United States Senate Committee on the Judiciary
TIME CHANGE - Presidential Signing Statements
June 27, 2006

Professor Nicholas Quinn Rosenkranz
Professor , Georgetown Law Center

Senate Judiciary Committee Hearing:
Presidential Signing Statements

June 27, 2006

Prepared Statement of


Mr. Chairman, Senator Leahy, Members of the Committee: I thank you for the opportunity to express my views about presidential signing statements.

I should say at the outset that I largely agree with the position put forth by Deputy Assistant Attorney General Michelle Boardman earlier this morning. As Ms. Boardman explained, Presidential signing statements are an appropriate means by which the President fulfills his constitutional duty to "take Care that the Laws be faithfully executed," and this President's signing statements have not differed significantly from those of his recent predecessors.

Rather than reiterate Ms. Boardman's trenchant analysis, I will use my time in an attempt to separate out the various structural constitutional issues raised by signing statements. As you know, there has been significant confusion on this topic in the popular press; I hope that by disaggregating the various issues and discussing them dispassionately, we may at a minimum dispel some of the more hysterical assertions that have found their way into print.

In addition, the Committee may be interested in possible legislative responses to the President's use of signing statements. While no proposals have, as yet, been introduced in the Senate, two Resolutions and a bill have been introduced in the House. Therefore, I will also address the constitutionality and the structural desirability of such measures.

I. Executive Interpretation

The most important and most common function of presidential signing statements is to announce--to the Executive Branch and to the public--the President's interpretation of the law. The propriety of such an announcement should be obvious. There is an oft-repeated canard that the President has no business interpreting federal statutes--his job is to execute the laws, and interpretation should be left to the courts. A moment's reflection reveals that this view is unsound. It is simply impossible, as a matter of logic, to execute a law without determining what it means.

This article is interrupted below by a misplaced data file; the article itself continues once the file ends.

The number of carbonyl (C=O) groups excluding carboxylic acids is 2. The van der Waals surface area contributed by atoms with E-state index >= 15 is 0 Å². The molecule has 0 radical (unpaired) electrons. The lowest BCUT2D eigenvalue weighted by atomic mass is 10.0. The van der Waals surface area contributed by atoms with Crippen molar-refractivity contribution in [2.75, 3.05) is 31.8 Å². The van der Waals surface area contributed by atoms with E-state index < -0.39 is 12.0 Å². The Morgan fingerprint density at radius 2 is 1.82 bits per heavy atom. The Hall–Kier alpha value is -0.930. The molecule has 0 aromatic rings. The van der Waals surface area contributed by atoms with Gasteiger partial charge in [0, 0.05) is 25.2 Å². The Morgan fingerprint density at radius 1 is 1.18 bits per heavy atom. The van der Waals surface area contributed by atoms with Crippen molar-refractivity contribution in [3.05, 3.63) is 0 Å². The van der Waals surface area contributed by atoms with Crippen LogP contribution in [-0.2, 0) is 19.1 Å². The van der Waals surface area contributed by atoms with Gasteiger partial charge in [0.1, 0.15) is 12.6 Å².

A. Informing the Executive Branch of the President's Interpretation

Imagine, for example, a statute that imposes a tariff on the importation of "vegetables." Comes an eighteen-wheeler full of tomatoes. Is a tomato a vegetable? At the end of the day, maybe the Supreme Court will decide, but long before then, the executive branch is put to a choice: stop the truck at the border or let it through. There is no ducking the question; either choice implies an interpretation of the statute, an interpretation of the word "vegetable." And the President cannot simply flip a coin. He has a constitutional duty to "take Care that the Laws be faithfully executed," and this faithfulness inherently and inevitably includes a good faith effort to determine what "the Laws" mean. In short, as the Supreme Court has explained, "[i]nterpreting a law enacted by Congress to implement the legislative mandate is the very essence of ‘execution' of the law."